Sovereign wealth funds have been around since 1953 with the establishment of the Kuwait Investment Authority.Â More recently, in September of 2007, China established a major sovereign wealth fund â€“Â the China Investment Corporation (or CIC) â€“ with an initial capital endowment of $200 billion.
Other big sovereign wealth funds include Abu Dhabi (with more than half a trillion dollars in investments), Singapore (with $200 billion to $400 billion invested, Norway (about $300 billion), and Russia (more than $100 billion).
Sovereign wealth funds now control huge resources â€“ by some estimates as much as $3 trillion . . . and if current trends continue these sovereign wealth funds could total as much as $10 trillion in the next five or six years.
One more thing:Â I think some of the sovereign wealth funds of countries with large and growing foreign exchange reserves already may be â€śstealthâ€ť buyers of gold on behalf of their governments wishing to diversify, if only a little, out of U.S. dollar-denominated assets.
Although there is no hard evidence, it is easy to imagine that some of these funds have accumulated gold and other non-dollar investments â€“ and some analysts have suggested the China Investment Corporation may soon will be among the gold buyers.
Deflation in the Air
I want to return now to the unfolding economic situation.
With deflation in the air, gold bulls are separating into two camps â€” inflationists who see gold as a hedge against future inflation and a decline in the U.S. dollarâ€™s purchasing power . . . and deflationists who see gold as a deflation hedge as money seeks safe harbor in cash and cash equivalents like gold.
These days, everyone knows about inflation having experienced first hand in recent decades . . . but few of us have experienced deflation or understand its causes and effects.
Deflation is a persistent ongoing month-after-month reduction in the general price level, usually characterized not only by falling prices for goods and services but also falling prices for most commodities, real estate, equities, and other assets.
It is caused by declining demand and an unwillingness on the part of consumers to spend.Â As household spending contracts, industrial capacity utilization falls and business capital investment grinds down.
Deflation is as much a mass psychological phenomenon as it is economic event.
In anticipation of declining prices, consumers and businesses have an incentive to postpone purchases.Â In turn, this depresses overall economic activity, employment, personal incomes, and the level of demand across the economy.Â And, with falling demand comes still lower prices â€“ in short, a deflationary spiral.
Most people who think about these things assume that gold prices must fall during periods of deflation.Â After all, deflation is the opposite of inflation â€“ and since gold rises during periods of inflation, shouldnâ€™t it fall during periods of deflation?
But, paradoxically, gold is both an inflation hedge and a deflation hedge.Â It is during periods of relative price stability and low inflation rates that gold is least attractive.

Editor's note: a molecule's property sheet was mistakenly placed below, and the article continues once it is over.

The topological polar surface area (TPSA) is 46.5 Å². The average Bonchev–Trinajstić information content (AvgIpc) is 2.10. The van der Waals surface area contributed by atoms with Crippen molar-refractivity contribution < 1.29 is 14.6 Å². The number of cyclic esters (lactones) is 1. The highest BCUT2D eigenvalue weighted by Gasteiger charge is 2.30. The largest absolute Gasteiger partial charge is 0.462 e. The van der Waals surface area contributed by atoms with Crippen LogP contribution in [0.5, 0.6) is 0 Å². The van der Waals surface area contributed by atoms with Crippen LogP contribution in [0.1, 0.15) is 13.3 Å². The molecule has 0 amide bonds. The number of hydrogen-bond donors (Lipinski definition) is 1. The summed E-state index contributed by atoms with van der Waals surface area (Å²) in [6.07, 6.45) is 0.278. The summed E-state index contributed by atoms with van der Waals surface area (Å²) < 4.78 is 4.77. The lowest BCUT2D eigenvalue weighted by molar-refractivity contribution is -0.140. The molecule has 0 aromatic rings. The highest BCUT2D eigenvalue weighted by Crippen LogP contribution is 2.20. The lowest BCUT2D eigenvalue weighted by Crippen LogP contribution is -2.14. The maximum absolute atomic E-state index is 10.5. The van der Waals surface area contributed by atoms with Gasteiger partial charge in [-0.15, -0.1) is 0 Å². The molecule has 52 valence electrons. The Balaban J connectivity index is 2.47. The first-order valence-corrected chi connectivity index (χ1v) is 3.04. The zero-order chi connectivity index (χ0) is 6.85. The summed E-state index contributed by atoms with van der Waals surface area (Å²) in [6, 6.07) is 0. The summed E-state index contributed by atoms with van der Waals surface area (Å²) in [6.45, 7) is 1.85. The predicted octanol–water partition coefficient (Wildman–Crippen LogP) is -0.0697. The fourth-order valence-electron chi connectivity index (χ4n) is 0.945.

Hereâ€™s why gold is a deflation hedge:
During periods of deflation, we postpone spending in anticipation of lower prices.Â Instead, households hoard cash and cash-equivalents such as short-term U.S. Treasury debt, bank deposits, and money-market instruments.Â Gold is also a cash-equivalent . . . and some will choose to hold more of their savings in the yellow metal, particularly during times of economic stress and uncertainty when gold just feels safer.
Moreover, deflations are also characterized by very low interest rates.Â Rates are low because the demand for credit is depressed, savings are high, and the Federal Reserve and other central banks will pursue low reflationary interest-rate policies to encourage economic recovery.
As a result, the opportunity cost of holding gold â€“ that is, the income forgone by holding these metals rather than interest-bearing assets â€“ is also extremely low, further encouraging some investors to favor the precious metal over alternatives because of its other attractions and attributes.
Inflation or Deflation
To shore up the banks and other financial institutions, to get credit flowing, and to revive the economy, central banks everywhere are pushing additional liquidity into the global banking system.Â Even the Peopleâ€™s Bank of China is cutting lending rates and lowering reserve requirements to support business activity, shore up financial and real-estate markets, and encourage consumers to go shopping.
In announcing itâ€™s latest policy initiatives to jumpstart bank lending to consumers and businesses, the Federal Reserve said the money would come from an increase in its reserves â€” in other words, â€śquantitative easing.â€ť
Quantitative easing describes central bank actions to directly increase the money supply by depositing funds with the banks or lending to non-bank enterprises.Â Quantitative easing is equivalent to printing money â€“ and, in the long run, inflationary.
Most economists — in and out of government and across the political spectrum — believe these emergency measures (and possibly more to come) are necessary to revive the failing economy and prevent a spiraling decline into deflation and depression.